Your cervix is one heck of a system of muscles. It's the superhero of pregnancy. However, when it's done, it's all over. At the end of your pregnancy, these muscles will open up in a process referred to as dilation and it signals the beginning stages of childbirth. But can you feel it when you start to dilate? It seems like something you would notice, right? It's essentially your body opening up to let a baby skate on through — how could you not feel it?
Shockingly, because it's such a gradual process that can happen over the course of hours, days, or even weeks, it's not something that's likely to be readily apparent to you, according to the American Pregnancy Association. However, when it's fully open and effaced, you'll know it because that is when you'll feel the overwhelming desire to push.
And it's an all-consuming sort of desire. The only way I can truly describe it is as a deeply-rooted compulsion to bear down with all of your might and shove that baby out from between your legs with a ferocity unmatched by anything else you'll ever feel. Your whole body alights with the strange cadence of your contractions which guide you to push, and push hard.
When I was pregnant with my second child, I was apparently dilated 2 centimeters for what could've been days, or even a week or more. I went in to my OB-GYN's office to get my cervix checked and all of the other fun stuff that happens the last weeks of pregnancy, and she said, "Cat, you're over 2 centimeters dilated, and starting to efface." You could've knocked me over with a feather. I was expecting to hear many things — most of which had to do with my steady diet of Shake Shack and iced tea — but I wasn't prepared to learn that I was in the early stages of labor.
Later that day I would go on to lose my mucus plug, which my OB-GYN hypothesized had to do with getting a cervical exam as I was dilating. I was also placed on bedrest because of an issue with my anemia. The whole day was a big pile of suck. Mostly though, I couldn't understand how I could be so far dilated and have absolutely no idea. Granted, the only way to truly judge if you're dilating is to check your cervix, and I had no desire to digitally search around in my vagina, nor am I certain I could've managed over my belly at that point, so I suppose I shouldn't have been quite as shocked as I was.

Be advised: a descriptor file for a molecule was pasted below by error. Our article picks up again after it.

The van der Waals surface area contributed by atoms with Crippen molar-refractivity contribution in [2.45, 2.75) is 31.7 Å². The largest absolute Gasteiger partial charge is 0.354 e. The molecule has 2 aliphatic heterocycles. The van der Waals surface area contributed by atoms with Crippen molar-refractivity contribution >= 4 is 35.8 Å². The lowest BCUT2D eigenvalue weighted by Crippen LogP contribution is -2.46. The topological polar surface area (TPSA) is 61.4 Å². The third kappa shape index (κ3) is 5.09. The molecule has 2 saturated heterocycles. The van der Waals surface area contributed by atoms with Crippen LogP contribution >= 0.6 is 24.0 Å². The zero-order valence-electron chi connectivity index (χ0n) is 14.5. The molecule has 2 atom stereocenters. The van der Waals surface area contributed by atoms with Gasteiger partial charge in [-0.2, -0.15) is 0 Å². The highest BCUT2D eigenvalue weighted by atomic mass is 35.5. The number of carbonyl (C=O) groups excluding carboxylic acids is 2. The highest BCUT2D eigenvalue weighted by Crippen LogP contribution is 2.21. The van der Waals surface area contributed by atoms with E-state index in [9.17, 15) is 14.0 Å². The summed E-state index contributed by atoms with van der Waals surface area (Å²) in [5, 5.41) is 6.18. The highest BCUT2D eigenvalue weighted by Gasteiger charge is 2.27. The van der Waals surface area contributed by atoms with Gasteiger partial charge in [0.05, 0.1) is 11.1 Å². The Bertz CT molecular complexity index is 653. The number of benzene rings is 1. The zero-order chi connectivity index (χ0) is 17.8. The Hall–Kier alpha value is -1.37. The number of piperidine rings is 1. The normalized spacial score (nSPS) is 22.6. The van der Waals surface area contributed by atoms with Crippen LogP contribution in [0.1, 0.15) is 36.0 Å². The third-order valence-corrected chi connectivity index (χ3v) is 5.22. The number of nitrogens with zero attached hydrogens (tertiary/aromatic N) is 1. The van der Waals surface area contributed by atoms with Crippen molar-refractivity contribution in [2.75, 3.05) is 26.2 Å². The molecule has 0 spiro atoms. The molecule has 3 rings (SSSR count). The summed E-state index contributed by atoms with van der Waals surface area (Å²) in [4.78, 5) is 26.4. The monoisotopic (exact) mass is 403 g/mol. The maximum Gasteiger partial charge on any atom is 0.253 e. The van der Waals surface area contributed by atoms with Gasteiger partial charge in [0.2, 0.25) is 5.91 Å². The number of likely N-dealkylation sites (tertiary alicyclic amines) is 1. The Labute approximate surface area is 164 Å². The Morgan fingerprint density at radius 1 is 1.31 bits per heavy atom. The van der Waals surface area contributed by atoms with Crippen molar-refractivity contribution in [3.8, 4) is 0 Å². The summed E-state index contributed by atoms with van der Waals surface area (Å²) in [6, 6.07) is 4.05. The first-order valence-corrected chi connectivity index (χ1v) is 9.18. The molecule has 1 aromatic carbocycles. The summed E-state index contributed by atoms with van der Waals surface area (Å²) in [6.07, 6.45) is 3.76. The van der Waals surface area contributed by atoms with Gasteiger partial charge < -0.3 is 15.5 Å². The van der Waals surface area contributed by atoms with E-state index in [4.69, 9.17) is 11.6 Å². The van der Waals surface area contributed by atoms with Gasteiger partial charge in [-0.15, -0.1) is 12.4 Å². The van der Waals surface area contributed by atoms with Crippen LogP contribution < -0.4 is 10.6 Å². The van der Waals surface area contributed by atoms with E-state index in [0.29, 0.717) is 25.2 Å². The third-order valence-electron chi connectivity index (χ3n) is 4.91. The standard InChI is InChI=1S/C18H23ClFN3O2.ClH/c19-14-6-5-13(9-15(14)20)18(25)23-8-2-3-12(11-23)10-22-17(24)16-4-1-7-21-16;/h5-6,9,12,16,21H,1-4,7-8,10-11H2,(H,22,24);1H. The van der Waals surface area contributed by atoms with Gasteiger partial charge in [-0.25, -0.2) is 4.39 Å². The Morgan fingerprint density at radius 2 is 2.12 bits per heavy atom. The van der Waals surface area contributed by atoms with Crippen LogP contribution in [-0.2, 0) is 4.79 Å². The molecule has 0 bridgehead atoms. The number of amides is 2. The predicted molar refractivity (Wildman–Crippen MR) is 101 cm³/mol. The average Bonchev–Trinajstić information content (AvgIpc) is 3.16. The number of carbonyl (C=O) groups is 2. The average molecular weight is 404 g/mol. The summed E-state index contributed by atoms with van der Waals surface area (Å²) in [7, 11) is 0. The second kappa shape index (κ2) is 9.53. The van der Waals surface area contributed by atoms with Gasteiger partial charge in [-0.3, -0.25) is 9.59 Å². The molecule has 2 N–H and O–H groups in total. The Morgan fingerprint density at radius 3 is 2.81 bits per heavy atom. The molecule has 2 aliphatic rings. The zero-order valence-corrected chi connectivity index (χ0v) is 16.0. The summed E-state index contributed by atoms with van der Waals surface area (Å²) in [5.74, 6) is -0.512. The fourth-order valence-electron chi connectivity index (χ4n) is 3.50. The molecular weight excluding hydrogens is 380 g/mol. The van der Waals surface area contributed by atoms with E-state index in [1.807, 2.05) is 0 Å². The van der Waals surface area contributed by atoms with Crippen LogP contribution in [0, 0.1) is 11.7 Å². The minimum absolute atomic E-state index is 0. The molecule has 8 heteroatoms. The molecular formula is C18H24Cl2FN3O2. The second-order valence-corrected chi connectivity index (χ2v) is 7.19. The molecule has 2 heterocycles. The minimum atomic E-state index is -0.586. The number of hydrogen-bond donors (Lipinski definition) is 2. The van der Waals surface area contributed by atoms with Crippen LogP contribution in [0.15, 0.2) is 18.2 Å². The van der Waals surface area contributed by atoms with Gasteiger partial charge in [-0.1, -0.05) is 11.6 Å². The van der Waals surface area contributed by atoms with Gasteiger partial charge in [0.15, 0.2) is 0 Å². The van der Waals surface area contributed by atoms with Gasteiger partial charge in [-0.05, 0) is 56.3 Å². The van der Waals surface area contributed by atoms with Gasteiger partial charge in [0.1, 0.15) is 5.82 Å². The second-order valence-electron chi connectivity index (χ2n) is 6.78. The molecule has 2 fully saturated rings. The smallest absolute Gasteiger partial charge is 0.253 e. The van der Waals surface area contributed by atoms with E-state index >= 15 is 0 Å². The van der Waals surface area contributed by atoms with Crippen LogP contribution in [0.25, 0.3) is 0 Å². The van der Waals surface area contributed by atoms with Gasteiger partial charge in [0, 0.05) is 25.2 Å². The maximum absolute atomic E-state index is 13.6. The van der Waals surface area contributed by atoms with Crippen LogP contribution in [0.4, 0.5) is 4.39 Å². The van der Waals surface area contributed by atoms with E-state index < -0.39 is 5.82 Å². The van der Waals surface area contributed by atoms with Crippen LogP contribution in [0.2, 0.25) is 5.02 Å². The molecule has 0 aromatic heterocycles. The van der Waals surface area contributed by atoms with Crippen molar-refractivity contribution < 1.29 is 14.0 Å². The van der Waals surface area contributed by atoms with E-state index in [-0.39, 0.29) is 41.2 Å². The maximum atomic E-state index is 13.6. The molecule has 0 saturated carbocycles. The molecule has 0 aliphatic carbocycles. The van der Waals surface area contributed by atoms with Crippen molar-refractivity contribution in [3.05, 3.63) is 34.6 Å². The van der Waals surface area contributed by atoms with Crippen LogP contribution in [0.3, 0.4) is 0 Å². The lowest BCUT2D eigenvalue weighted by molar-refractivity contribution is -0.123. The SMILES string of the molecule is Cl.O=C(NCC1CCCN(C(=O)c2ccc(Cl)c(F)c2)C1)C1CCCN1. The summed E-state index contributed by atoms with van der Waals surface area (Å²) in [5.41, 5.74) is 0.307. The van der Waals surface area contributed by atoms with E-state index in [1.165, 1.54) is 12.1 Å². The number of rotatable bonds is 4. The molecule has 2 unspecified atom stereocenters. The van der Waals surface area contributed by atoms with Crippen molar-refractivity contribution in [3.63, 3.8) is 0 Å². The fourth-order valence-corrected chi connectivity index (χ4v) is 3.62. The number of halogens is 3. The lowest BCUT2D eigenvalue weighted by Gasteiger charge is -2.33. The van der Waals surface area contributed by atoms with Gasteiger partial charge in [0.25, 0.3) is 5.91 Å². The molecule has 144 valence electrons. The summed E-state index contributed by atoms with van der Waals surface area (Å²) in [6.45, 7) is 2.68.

I spoke with labor and delivery nurse Lisa Chisolm of Brooklyn, New York, and she tells Romper that many women who come into the unit where she works have no idea how far their labor has progressed beyond the pattern and intensity of their contractions. "Women are pleasantly surprised to find out that they're already 6 or 7 centimeters by the time they get to my floor." On the flip side of that, she remarks that women can also be disappointed when they find out they're not nearly as far gone as they thought. "If you come in thinking you're ready to push, and you're barely 3 centimeters, it's a blow."
When I went into labor with my son, I had almost reached transition by the time I was swept up to the labor and delivery floor. My water had been leaking all up and down 58th Street, and the pain was incredible. When the nurse checked me, she was shocked to find how fast I was progressing. So can you feel it when you start to dilate if you're already in labor? Probably not, notes Chisolm, but don't worry — you'll feel everything else.
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